Doncaster Hill is part of Manningham City Council’s ongoing commitment to a sustainable future, with a vision for an urban village with high environmental standards. Council is leading the way with its MC² community hub and is the first local government authority in Australia to install a trigeneration system to provide power, heating and cooling to its community centre. Doncaster Hill is also the first brownfield area in Victoria to have inclusion of a 'purple pipe' to supply recycled water for laundry, toilet and irrigation. 

Development within Doncaster Hill continues to will move away from traditional planning, design and construction methods that see excessive resource consumption, waste generation and pollution and buildings that are expensive to operate.

Passive solar designs, reuse of grey water (i.e. from kitchens and laundries), natural thermal insulation and stormwater recycling are just some of the examples of the high standard of sustainability set for the developers and businesses of Doncaster Hill. This approach also delivers significant cost savings associated with building to developers and environmentally friendly buildings for future residents, visitors and workers.

The aim of sustainable development on the Hill is to create buildings that provide residents with lower operating costs and to protect and enhance the natural and built environment. A sustainable Doncaster Hill will be a healthier and more accessible place to live, visit and work.

How will Sustainability Be Achieved?

Council is advocating sustainable development for Doncaster Hill through:

Planning Policy

Manningham Council was the first local government in Australia to successfully implement Environmentally Sustainable Design (ESD) policy into its planning scheme, with the Doncaster Hill Activity Centre Sustainability Management Plan policy. The policy requires applicants for new use and development in Doncaster Hill to prepare a Sustainability Management Plan as the means of documenting and delivering sustainable outcomes. It incorporates the eight key performance areas and objectives including:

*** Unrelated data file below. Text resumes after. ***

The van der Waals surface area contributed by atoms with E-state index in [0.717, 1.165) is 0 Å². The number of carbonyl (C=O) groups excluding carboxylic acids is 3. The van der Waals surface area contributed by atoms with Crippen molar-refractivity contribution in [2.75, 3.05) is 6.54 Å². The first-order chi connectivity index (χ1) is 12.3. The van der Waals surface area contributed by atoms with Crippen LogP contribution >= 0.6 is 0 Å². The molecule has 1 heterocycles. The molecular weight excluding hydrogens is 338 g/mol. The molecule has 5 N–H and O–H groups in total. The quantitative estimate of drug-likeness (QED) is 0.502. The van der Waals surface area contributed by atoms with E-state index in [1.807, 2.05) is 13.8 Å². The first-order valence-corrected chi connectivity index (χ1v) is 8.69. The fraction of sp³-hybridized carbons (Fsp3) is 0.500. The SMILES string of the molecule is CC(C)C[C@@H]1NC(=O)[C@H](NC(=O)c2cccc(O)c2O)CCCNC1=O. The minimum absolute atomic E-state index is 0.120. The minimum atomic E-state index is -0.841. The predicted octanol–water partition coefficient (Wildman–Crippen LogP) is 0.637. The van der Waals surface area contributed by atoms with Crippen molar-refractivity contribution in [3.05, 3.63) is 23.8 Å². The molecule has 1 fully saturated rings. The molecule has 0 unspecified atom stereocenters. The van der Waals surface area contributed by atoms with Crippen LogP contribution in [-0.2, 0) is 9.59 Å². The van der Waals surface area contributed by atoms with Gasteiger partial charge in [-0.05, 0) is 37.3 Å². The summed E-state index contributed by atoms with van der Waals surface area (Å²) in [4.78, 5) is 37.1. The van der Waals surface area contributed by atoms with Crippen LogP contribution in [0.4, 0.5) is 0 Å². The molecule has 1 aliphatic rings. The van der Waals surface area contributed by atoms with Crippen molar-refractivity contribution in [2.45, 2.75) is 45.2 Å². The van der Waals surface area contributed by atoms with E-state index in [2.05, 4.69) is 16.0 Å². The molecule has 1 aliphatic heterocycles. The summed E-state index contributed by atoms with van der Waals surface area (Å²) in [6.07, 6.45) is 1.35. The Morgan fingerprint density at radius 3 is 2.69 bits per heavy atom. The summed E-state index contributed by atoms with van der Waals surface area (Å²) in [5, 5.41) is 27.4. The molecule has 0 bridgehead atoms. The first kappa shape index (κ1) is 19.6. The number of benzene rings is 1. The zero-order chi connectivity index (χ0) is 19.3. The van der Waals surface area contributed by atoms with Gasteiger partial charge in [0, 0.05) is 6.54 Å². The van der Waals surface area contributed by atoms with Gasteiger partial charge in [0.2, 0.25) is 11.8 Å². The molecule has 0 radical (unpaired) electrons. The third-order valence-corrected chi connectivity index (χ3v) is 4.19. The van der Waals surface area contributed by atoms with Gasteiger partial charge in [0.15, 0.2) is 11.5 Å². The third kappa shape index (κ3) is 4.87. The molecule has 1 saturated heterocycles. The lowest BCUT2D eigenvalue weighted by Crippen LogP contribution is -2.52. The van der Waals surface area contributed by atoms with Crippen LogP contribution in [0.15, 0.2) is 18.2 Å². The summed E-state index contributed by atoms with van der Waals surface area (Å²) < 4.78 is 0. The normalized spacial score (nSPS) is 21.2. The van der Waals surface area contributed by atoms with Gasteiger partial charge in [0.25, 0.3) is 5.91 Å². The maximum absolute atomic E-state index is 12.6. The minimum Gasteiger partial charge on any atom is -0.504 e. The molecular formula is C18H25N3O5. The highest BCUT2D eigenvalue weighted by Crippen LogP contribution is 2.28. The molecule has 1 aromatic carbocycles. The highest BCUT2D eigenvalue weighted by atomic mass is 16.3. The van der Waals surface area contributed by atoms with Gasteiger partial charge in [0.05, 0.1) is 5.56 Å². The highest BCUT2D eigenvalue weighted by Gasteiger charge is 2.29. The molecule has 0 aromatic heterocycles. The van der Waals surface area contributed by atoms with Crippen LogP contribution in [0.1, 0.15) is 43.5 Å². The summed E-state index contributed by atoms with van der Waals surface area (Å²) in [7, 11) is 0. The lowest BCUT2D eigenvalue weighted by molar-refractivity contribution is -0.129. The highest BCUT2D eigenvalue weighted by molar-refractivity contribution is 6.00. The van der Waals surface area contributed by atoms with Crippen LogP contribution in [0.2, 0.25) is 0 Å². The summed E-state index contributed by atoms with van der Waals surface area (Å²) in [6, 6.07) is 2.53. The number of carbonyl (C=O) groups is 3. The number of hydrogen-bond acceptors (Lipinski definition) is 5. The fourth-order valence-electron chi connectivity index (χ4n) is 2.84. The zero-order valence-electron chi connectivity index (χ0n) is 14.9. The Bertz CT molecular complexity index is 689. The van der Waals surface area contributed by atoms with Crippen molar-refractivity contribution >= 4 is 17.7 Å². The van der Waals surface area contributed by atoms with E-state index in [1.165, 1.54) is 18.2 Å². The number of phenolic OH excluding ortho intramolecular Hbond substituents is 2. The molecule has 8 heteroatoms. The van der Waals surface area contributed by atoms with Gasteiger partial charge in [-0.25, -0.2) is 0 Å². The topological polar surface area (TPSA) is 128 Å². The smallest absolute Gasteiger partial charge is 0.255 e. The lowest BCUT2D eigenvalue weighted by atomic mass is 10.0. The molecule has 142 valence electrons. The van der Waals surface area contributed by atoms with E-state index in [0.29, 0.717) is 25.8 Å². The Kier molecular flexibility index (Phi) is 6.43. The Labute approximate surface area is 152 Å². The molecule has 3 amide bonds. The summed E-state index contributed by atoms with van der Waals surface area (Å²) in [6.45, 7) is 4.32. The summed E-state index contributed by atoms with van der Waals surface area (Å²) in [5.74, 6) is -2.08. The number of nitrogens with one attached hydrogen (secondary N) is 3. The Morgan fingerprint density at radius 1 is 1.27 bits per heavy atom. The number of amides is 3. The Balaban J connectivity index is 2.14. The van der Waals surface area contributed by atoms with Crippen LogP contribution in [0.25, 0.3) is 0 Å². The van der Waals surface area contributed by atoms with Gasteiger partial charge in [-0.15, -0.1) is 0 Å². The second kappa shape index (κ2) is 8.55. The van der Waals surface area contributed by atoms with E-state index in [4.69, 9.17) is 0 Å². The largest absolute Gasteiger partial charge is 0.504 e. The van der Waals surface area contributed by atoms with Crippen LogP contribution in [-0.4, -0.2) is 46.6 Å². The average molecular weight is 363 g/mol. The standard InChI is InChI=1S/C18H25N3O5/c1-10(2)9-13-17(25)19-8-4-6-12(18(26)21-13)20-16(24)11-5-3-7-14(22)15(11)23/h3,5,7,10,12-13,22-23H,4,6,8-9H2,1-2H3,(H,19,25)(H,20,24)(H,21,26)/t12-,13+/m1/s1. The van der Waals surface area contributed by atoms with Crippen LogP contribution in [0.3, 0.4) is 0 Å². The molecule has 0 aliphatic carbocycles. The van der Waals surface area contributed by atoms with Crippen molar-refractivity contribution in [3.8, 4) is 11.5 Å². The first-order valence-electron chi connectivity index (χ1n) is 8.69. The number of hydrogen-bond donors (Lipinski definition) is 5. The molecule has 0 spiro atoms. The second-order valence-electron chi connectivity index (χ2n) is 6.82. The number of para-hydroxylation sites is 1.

• Energy Management: Achieve new benchmarks in energy conservation and increase use of renewable energy sources
  • Water Conservation and Reuse: Achieve best practice water sensitive urban design that offers an alternative to the traditional approach to water management
  • External Building Materials: Minimise the environmental impacts of input and output materials as well as any material used in the external construction and development of buildings and works
  • Interior Materials Analysis: Achieve healthy internal building environments
  • Waste Minimisation and Avoidance: Reduce waste generated by building occupants that is collected, hauled to and disposed of in landfills
  • Quality of Private and Public Realms: Achieve design excellence in the built, natural and cultural environments
  • Integrated Traffic and Transport Management: Minimise overall environmental impacts from movement and transportation of people, materials, equipment and systems
  • Construction and Demolition Management: Minimise environmental impacts associated with site construction practices.